If you want a "console style" controller for your PC, you could of course just buy one that was designed & intended exactly as that. But the majority of those are pretty costly (in most cases twice as much, or more, than the USB adaptors) and, frankly, most of them are not as good as the console pads.
Incidentally (before I forget) the classic game articles that have been long requested of me (which shall be titled "Old Games That Sure Don't Suck"- purely because that makes me laugh), will be getting posted at Buttonhole soon (touch wood). In those articles I'll be sure to make some mention of which particular controller is most suitable for each particular game.
When it comes to choosing which adaptor to get, there are a few things to keep in mind. First and foremost, don't pick one you won't be able to use. Like, don't get an Xbox USB adaptor if you don't actually have an Xbox or any Xbox control pads. I realise that should be perfectly obvious and it really just stands to reason, but there are some incredibly stupid people out there, so you never know.
Next you should consider what kinds of games you'll most be using it for. All of them can be good for certain types, but you ought to take into account how suitable the design and layout of the controller is, when it comes to using it with your favourite genres.
So, let's take a look at some pros and cons for each of the control pads:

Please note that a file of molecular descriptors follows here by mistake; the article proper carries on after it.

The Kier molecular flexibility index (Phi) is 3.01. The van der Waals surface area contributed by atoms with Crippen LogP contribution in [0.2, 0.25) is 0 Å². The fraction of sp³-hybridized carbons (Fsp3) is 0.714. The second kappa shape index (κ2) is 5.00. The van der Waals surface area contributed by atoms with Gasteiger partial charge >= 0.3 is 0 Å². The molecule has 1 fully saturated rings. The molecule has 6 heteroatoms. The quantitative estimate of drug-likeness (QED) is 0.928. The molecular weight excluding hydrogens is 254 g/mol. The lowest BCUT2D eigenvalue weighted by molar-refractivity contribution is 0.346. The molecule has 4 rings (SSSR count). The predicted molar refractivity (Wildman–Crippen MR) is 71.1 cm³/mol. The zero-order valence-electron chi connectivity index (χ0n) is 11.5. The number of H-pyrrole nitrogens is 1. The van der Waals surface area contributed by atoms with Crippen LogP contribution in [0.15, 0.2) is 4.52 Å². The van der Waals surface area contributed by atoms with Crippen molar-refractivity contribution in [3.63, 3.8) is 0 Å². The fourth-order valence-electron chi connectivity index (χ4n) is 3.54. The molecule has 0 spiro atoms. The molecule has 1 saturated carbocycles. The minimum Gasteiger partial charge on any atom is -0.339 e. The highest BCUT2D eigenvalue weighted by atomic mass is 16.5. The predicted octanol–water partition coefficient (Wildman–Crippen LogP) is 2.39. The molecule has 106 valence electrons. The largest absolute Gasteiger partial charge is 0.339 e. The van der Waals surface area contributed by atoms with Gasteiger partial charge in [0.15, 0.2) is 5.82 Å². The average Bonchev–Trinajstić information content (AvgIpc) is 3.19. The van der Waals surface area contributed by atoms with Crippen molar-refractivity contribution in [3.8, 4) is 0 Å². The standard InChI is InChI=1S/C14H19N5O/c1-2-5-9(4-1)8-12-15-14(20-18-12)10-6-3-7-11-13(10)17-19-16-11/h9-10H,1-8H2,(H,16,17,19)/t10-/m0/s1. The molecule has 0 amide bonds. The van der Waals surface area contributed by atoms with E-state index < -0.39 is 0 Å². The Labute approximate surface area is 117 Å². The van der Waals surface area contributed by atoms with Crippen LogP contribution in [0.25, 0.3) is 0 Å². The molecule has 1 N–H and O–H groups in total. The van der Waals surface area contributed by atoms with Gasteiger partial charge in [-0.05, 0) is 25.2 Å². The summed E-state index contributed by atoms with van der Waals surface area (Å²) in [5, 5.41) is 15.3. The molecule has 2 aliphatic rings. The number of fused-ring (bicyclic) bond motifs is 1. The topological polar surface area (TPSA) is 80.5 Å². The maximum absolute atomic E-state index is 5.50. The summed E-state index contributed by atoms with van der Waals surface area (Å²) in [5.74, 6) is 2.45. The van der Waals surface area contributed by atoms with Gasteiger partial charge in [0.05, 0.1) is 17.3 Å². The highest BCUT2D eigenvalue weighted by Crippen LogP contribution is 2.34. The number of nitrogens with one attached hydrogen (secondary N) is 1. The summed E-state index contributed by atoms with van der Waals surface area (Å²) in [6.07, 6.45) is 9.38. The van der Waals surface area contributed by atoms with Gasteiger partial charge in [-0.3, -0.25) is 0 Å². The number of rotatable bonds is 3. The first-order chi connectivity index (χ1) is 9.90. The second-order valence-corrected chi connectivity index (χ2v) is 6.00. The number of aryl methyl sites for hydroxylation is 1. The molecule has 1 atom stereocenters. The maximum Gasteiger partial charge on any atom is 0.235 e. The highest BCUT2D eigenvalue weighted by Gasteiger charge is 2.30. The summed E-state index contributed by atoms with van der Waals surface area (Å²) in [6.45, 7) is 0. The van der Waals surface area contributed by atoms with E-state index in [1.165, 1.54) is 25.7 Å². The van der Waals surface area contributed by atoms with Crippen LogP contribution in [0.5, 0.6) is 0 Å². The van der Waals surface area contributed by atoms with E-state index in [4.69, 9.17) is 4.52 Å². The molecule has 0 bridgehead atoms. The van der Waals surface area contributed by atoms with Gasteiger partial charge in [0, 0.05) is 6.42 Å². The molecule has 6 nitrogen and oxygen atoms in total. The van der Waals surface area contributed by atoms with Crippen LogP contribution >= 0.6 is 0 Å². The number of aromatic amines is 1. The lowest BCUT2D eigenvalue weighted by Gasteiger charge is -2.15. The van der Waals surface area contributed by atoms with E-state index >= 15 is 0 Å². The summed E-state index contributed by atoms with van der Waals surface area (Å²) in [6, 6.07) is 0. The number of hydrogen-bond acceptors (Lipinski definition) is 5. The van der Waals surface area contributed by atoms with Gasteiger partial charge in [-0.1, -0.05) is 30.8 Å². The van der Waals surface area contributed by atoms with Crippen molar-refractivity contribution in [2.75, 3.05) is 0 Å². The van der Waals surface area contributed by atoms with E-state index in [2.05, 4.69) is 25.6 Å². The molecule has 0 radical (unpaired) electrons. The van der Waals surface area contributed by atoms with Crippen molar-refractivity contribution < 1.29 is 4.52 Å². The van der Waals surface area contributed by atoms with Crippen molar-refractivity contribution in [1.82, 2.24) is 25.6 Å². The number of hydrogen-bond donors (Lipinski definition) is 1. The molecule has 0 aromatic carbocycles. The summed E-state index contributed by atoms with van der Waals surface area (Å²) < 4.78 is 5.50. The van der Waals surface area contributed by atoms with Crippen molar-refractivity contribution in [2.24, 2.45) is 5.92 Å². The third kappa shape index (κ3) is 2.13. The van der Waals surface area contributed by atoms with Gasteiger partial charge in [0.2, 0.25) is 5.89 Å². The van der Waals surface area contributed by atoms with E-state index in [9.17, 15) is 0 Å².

The PlayStation's Dual Shock controller is a very versatile and well designed unit; it can work exceptionally well for a vast array of game types. That is, unless you are a giant (like Special K), and the thing is too small for your gargantuan hands. The other sweet thing about the Dual Shock is that the layout of the face buttons is nearly identical to that of the SNES pads. So, if you get a PlayStation compatible USB adaptor, you should be happy enough using that for you Super Nintendo ROMs, rather than having to purchase a separate SNES one.
The Xbox pads aren't quite as comfy as the PlayStation's, but they're not too shabby either. They do have an edge when it comes to racing/driving games though. The analogue triggers work really well for accelerating and breaking in those kinds of games. When it comes to emulators, they work well enough, so if you don't have any other systems/pads to choose from, the Xbox ones will definitely suffice. And if you still have any of those Xbox pads that came with the system when it was first released (you know, those great big ones that everyone hung shit on) they actually do have something going for them! The button layout on those things works pretty darn well with most 2D fighting games.